[0010] The BLUETOOTH standard also requires that the maximum deviation of a transmitted frequency be in the range 140-175 KHz. However, particularly because of the extremely high frequency of the transmission channels (e.g., 2.4 to 2.5 GHz), it's rather difficult to maintain deviations to within this range. This is particularly true since variations in modulation frequency gain (KMOD) introduced by a modulation path is typically 10 to 15%. Also, the temperature dependence of a varactor used in the clock signal frequency synthesis path is also quite significant (approx. 10%). Process variation from device to device, and even from design to device, can lead to even larger variations in modulation gain.

[0011] Thus, it is clear that modulation gain (KMOD) varies in any given transmit path, and control of modulation gain (KMOD) has been a difficult task in the art. Given a large amount of bandwidth for any given number of transmit channels, adequate tolerances can be provided on either sides of each defined channel to prevent interference. However, as bandwidth becomes more scarce and demand continues to increase, there is a need for tighter tolerances and improved methods to meet these tighter tolerances. Accordingly, a more tightly maintained accuracy (referred to herein as “calibration”) of frequency modulation gain in a particular transmit path is required to allow increased numbers of channels in any given frequency range.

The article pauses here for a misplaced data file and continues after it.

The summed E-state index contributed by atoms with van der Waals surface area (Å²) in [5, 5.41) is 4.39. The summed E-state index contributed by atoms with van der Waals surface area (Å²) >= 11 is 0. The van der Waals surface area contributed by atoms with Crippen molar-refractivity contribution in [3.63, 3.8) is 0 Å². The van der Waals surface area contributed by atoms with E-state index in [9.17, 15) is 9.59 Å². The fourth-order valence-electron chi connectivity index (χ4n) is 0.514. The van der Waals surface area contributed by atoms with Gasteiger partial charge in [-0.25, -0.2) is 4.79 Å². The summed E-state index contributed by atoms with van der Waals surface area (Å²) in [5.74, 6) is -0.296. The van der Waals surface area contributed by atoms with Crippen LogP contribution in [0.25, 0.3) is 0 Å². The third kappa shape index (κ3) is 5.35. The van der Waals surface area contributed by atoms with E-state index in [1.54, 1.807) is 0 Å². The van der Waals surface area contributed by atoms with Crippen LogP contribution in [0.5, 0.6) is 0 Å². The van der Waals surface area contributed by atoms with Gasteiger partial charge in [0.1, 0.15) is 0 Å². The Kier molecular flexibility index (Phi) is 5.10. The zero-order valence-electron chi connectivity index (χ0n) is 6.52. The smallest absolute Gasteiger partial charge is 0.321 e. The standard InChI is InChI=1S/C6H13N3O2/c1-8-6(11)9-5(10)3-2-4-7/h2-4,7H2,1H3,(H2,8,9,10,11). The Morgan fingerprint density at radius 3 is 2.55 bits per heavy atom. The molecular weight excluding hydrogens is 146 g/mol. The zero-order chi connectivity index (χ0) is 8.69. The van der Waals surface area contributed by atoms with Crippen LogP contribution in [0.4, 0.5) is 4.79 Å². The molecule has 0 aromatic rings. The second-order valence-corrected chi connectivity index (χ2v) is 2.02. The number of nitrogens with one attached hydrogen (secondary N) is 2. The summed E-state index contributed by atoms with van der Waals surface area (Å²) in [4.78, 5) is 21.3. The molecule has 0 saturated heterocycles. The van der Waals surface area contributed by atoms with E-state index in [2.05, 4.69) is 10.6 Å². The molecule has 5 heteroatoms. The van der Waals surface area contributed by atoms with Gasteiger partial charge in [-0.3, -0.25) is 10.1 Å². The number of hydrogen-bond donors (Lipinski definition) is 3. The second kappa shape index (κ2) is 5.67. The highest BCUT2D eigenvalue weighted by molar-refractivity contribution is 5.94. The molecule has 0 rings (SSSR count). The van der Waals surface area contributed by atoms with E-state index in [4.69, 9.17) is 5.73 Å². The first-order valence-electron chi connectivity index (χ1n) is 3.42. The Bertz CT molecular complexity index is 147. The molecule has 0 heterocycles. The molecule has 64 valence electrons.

[0012]FIG. 7 shows a conventional RF front end including a reference frequency input to a single loop PLL having direct data injection.

[0013] In particular, as shown in FIG. 7, a reference frequency 104 is injected into the input of a single loop PLL 704 and ultimately transmitted by a suitable power amplifier 106. In such a system, direct modulation may be used wherein data 102 is injected into a voltage controlled oscillator at an output of the PLL 704. While such modulation systems are suitable, they nevertheless fall victim to unintended modulation gain in the channel path in the PLL 704.